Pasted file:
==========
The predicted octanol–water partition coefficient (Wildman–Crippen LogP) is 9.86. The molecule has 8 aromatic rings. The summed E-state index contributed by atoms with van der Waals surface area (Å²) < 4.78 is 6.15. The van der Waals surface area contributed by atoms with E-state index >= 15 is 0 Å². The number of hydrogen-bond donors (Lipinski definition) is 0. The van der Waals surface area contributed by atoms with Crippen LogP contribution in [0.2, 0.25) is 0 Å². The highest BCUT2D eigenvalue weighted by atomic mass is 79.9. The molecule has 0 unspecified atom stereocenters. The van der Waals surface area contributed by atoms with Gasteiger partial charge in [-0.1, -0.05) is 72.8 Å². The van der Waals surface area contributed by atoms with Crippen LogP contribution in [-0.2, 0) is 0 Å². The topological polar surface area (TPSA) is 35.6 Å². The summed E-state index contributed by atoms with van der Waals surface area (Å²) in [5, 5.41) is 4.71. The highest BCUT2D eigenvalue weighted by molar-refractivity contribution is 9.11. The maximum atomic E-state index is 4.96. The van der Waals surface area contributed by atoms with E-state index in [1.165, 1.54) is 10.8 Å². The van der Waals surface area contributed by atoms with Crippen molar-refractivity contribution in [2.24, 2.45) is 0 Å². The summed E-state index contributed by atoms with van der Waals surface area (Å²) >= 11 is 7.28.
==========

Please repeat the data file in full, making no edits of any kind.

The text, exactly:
The predicted octanol–water partition coefficient (Wildman–Crippen LogP) is 9.86. The molecule has 8 aromatic rings. The summed E-state index contributed by atoms with van der Waals surface area (Å²) < 4.78 is 6.15. The van der Waals surface area contributed by atoms with E-state index >= 15 is 0 Å². The number of hydrogen-bond donors (Lipinski definition) is 0. The van der Waals surface area contributed by atoms with Crippen LogP contribution in [0.2, 0.25) is 0 Å². The highest BCUT2D eigenvalue weighted by atomic mass is 79.9. The molecule has 0 unspecified atom stereocenters. The van der Waals surface area contributed by atoms with Gasteiger partial charge in [-0.1, -0.05) is 72.8 Å². The van der Waals surface area contributed by atoms with Crippen LogP contribution in [-0.2, 0) is 0 Å². The topological polar surface area (TPSA) is 35.6 Å². The summed E-state index contributed by atoms with van der Waals surface area (Å²) in [5, 5.41) is 4.71. The highest BCUT2D eigenvalue weighted by molar-refractivity contribution is 9.11. The maximum atomic E-state index is 4.96. The van der Waals surface area contributed by atoms with E-state index in [1.165, 1.54) is 10.8 Å². The van der Waals surface area contributed by atoms with Crippen molar-refractivity contribution in [2.24, 2.45) is 0 Å². The summed E-state index contributed by atoms with van der Waals surface area (Å²) >= 11 is 7.28.